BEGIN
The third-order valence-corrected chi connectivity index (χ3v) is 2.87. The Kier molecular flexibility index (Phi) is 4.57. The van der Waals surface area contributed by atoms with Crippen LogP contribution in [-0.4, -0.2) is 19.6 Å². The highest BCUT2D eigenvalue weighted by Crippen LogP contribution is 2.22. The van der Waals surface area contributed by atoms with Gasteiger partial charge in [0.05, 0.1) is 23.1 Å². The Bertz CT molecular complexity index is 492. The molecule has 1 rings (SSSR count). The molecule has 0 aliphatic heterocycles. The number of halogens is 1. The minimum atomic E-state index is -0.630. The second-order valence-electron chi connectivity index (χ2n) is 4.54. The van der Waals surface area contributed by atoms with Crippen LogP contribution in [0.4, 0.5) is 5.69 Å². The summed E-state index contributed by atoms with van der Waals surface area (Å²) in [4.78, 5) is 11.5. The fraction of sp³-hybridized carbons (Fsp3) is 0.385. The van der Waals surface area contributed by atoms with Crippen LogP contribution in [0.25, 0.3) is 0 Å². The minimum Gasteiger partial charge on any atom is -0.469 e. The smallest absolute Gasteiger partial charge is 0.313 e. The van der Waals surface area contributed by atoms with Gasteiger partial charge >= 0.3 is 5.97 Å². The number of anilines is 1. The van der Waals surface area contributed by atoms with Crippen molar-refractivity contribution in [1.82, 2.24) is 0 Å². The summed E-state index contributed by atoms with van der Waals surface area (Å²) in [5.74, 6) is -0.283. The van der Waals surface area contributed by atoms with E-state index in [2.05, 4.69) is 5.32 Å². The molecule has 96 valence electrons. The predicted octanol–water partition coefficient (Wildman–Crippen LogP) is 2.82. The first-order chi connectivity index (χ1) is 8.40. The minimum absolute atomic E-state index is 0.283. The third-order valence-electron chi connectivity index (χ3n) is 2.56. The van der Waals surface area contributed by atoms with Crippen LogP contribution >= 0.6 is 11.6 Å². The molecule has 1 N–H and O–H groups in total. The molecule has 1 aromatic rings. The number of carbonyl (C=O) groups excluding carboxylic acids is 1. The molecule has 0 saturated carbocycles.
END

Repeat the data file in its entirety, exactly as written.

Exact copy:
The third-order valence-corrected chi connectivity index (χ3v) is 2.87. The Kier molecular flexibility index (Phi) is 4.57. The van der Waals surface area contributed by atoms with Crippen LogP contribution in [-0.4, -0.2) is 19.6 Å². The highest BCUT2D eigenvalue weighted by Crippen LogP contribution is 2.22. The van der Waals surface area contributed by atoms with Gasteiger partial charge in [0.05, 0.1) is 23.1 Å². The Bertz CT molecular complexity index is 492. The molecule has 1 rings (SSSR count). The molecule has 0 aliphatic heterocycles. The number of halogens is 1. The minimum atomic E-state index is -0.630. The second-order valence-electron chi connectivity index (χ2n) is 4.54. The van der Waals surface area contributed by atoms with Crippen LogP contribution in [0.4, 0.5) is 5.69 Å². The summed E-state index contributed by atoms with van der Waals surface area (Å²) in [4.78, 5) is 11.5. The fraction of sp³-hybridized carbons (Fsp3) is 0.385. The van der Waals surface area contributed by atoms with Crippen LogP contribution in [0.25, 0.3) is 0 Å². The minimum Gasteiger partial charge on any atom is -0.469 e. The smallest absolute Gasteiger partial charge is 0.313 e. The van der Waals surface area contributed by atoms with Gasteiger partial charge >= 0.3 is 5.97 Å². The number of anilines is 1. The van der Waals surface area contributed by atoms with Crippen molar-refractivity contribution in [1.82, 2.24) is 0 Å². The summed E-state index contributed by atoms with van der Waals surface area (Å²) in [5.74, 6) is -0.283. The van der Waals surface area contributed by atoms with E-state index in [2.05, 4.69) is 5.32 Å². The molecule has 96 valence electrons. The predicted octanol–water partition coefficient (Wildman–Crippen LogP) is 2.82. The first-order chi connectivity index (χ1) is 8.40. The minimum absolute atomic E-state index is 0.283. The third-order valence-electron chi connectivity index (χ3n) is 2.56. The van der Waals surface area contributed by atoms with Crippen LogP contribution >= 0.6 is 11.6 Å². The molecule has 1 N–H and O–H groups in total. The molecule has 1 aromatic rings. The number of carbonyl (C=O) groups excluding carboxylic acids is 1. The molecule has 0 saturated carbocycles.